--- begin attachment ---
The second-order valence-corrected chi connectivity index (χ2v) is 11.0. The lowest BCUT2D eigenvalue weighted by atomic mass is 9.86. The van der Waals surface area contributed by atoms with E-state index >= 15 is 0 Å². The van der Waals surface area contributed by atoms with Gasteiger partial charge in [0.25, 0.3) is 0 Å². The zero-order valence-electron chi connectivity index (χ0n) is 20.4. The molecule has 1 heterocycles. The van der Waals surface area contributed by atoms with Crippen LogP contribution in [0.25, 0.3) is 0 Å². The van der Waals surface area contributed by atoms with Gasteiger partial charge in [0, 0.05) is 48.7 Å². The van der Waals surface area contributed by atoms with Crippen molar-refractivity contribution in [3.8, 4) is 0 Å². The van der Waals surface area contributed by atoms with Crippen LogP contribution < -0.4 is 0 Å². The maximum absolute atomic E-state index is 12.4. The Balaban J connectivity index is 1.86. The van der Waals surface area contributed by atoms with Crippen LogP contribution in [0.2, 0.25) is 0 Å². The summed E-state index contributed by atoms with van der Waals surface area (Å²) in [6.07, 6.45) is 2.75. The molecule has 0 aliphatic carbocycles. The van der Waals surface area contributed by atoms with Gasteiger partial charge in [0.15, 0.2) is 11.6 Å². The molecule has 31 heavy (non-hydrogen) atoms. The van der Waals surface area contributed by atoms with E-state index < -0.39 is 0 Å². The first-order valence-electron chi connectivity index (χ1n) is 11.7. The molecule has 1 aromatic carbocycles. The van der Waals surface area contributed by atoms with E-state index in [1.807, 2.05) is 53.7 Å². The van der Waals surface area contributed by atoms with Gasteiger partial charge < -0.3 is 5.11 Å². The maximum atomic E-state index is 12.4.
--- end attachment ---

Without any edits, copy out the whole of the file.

The second-order valence-corrected chi connectivity index (χ2v) is 11.0. The lowest BCUT2D eigenvalue weighted by atomic mass is 9.86. The van der Waals surface area contributed by atoms with E-state index >= 15 is 0 Å². The van der Waals surface area contributed by atoms with Gasteiger partial charge in [0.25, 0.3) is 0 Å². The zero-order valence-electron chi connectivity index (χ0n) is 20.4. The molecule has 1 heterocycles. The van der Waals surface area contributed by atoms with Crippen LogP contribution in [0.25, 0.3) is 0 Å². The van der Waals surface area contributed by atoms with Gasteiger partial charge in [0, 0.05) is 48.7 Å². The van der Waals surface area contributed by atoms with Crippen molar-refractivity contribution in [3.8, 4) is 0 Å². The van der Waals surface area contributed by atoms with Crippen LogP contribution < -0.4 is 0 Å². The maximum absolute atomic E-state index is 12.4. The Balaban J connectivity index is 1.86. The van der Waals surface area contributed by atoms with Crippen LogP contribution in [0.2, 0.25) is 0 Å². The summed E-state index contributed by atoms with van der Waals surface area (Å²) in [6.07, 6.45) is 2.75. The molecule has 0 aliphatic carbocycles. The van der Waals surface area contributed by atoms with Gasteiger partial charge in [0.15, 0.2) is 11.6 Å². The molecule has 31 heavy (non-hydrogen) atoms. The van der Waals surface area contributed by atoms with E-state index < -0.39 is 0 Å². The first-order valence-electron chi connectivity index (χ1n) is 11.7. The molecule has 1 aromatic carbocycles. The van der Waals surface area contributed by atoms with E-state index in [1.807, 2.05) is 53.7 Å². The van der Waals surface area contributed by atoms with Gasteiger partial charge < -0.3 is 5.11 Å². The maximum atomic E-state index is 12.4.